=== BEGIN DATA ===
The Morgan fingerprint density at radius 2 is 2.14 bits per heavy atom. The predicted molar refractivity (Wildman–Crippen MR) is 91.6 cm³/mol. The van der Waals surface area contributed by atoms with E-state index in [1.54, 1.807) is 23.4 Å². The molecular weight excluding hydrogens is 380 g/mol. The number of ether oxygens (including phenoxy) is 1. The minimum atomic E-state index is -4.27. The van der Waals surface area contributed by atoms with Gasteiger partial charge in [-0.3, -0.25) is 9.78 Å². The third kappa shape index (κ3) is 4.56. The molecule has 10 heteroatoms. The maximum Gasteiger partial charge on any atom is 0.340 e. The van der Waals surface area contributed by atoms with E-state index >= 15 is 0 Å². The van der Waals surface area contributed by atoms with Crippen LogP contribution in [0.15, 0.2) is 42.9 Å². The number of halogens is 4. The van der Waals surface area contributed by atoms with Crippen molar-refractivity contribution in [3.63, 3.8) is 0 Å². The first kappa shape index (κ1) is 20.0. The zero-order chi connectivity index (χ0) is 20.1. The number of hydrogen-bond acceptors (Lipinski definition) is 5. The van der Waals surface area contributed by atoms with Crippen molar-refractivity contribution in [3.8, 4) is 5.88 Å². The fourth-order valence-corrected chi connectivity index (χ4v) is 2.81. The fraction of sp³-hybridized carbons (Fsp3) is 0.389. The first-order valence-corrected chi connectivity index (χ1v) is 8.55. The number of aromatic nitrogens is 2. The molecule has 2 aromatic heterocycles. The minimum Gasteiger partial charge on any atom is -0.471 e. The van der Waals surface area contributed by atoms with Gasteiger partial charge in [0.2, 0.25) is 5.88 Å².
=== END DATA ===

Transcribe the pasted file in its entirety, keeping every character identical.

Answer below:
The Morgan fingerprint density at radius 2 is 2.14 bits per heavy atom. The predicted molar refractivity (Wildman–Crippen MR) is 91.6 cm³/mol. The van der Waals surface area contributed by atoms with E-state index in [1.54, 1.807) is 23.4 Å². The molecular weight excluding hydrogens is 380 g/mol. The number of ether oxygens (including phenoxy) is 1. The minimum atomic E-state index is -4.27. The van der Waals surface area contributed by atoms with Gasteiger partial charge in [-0.3, -0.25) is 9.78 Å². The third kappa shape index (κ3) is 4.56. The molecule has 10 heteroatoms. The maximum Gasteiger partial charge on any atom is 0.340 e. The van der Waals surface area contributed by atoms with E-state index >= 15 is 0 Å². The van der Waals surface area contributed by atoms with Crippen LogP contribution in [0.15, 0.2) is 42.9 Å². The number of halogens is 4. The van der Waals surface area contributed by atoms with Crippen molar-refractivity contribution in [3.63, 3.8) is 0 Å². The first kappa shape index (κ1) is 20.0. The zero-order chi connectivity index (χ0) is 20.1. The number of hydrogen-bond acceptors (Lipinski definition) is 5. The van der Waals surface area contributed by atoms with Crippen molar-refractivity contribution in [3.8, 4) is 5.88 Å². The fourth-order valence-corrected chi connectivity index (χ4v) is 2.81. The fraction of sp³-hybridized carbons (Fsp3) is 0.389. The first-order valence-corrected chi connectivity index (χ1v) is 8.55. The number of aromatic nitrogens is 2. The molecule has 2 aromatic heterocycles. The minimum Gasteiger partial charge on any atom is -0.471 e. The van der Waals surface area contributed by atoms with Gasteiger partial charge in [0.2, 0.25) is 5.88 Å².